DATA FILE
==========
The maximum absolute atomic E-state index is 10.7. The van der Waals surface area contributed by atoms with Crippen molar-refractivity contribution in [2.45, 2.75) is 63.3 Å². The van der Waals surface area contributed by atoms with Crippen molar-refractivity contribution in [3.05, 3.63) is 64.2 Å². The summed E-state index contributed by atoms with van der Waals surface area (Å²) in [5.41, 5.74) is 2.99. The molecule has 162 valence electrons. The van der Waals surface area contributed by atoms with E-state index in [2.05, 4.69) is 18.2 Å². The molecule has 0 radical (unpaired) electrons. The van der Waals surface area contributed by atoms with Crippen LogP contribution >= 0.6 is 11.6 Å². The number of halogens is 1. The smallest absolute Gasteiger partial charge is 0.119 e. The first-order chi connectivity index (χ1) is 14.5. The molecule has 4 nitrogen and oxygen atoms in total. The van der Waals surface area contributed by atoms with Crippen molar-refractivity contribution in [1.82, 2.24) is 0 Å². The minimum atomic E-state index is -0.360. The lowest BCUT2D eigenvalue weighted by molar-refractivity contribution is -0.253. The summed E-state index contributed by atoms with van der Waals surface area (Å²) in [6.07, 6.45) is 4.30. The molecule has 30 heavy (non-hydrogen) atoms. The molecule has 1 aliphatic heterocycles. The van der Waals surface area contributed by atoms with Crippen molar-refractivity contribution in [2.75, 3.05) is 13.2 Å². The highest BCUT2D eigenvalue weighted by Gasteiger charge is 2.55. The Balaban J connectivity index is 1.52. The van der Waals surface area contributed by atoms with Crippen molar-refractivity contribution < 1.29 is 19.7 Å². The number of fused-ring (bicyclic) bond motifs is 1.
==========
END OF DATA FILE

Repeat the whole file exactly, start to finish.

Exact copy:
The maximum absolute atomic E-state index is 10.7. The van der Waals surface area contributed by atoms with Crippen molar-refractivity contribution in [2.45, 2.75) is 63.3 Å². The van der Waals surface area contributed by atoms with Crippen molar-refractivity contribution in [3.05, 3.63) is 64.2 Å². The summed E-state index contributed by atoms with van der Waals surface area (Å²) in [5.41, 5.74) is 2.99. The molecule has 162 valence electrons. The van der Waals surface area contributed by atoms with E-state index in [2.05, 4.69) is 18.2 Å². The molecule has 0 radical (unpaired) electrons. The van der Waals surface area contributed by atoms with Crippen LogP contribution >= 0.6 is 11.6 Å². The number of halogens is 1. The smallest absolute Gasteiger partial charge is 0.119 e. The first-order chi connectivity index (χ1) is 14.5. The molecule has 4 nitrogen and oxygen atoms in total. The van der Waals surface area contributed by atoms with Crippen molar-refractivity contribution in [1.82, 2.24) is 0 Å². The minimum atomic E-state index is -0.360. The lowest BCUT2D eigenvalue weighted by molar-refractivity contribution is -0.253. The summed E-state index contributed by atoms with van der Waals surface area (Å²) in [6.07, 6.45) is 4.30. The molecule has 30 heavy (non-hydrogen) atoms. The molecule has 1 aliphatic heterocycles. The van der Waals surface area contributed by atoms with Crippen molar-refractivity contribution in [2.75, 3.05) is 13.2 Å². The highest BCUT2D eigenvalue weighted by Gasteiger charge is 2.55. The Balaban J connectivity index is 1.52. The van der Waals surface area contributed by atoms with Crippen molar-refractivity contribution < 1.29 is 19.7 Å². The number of fused-ring (bicyclic) bond motifs is 1.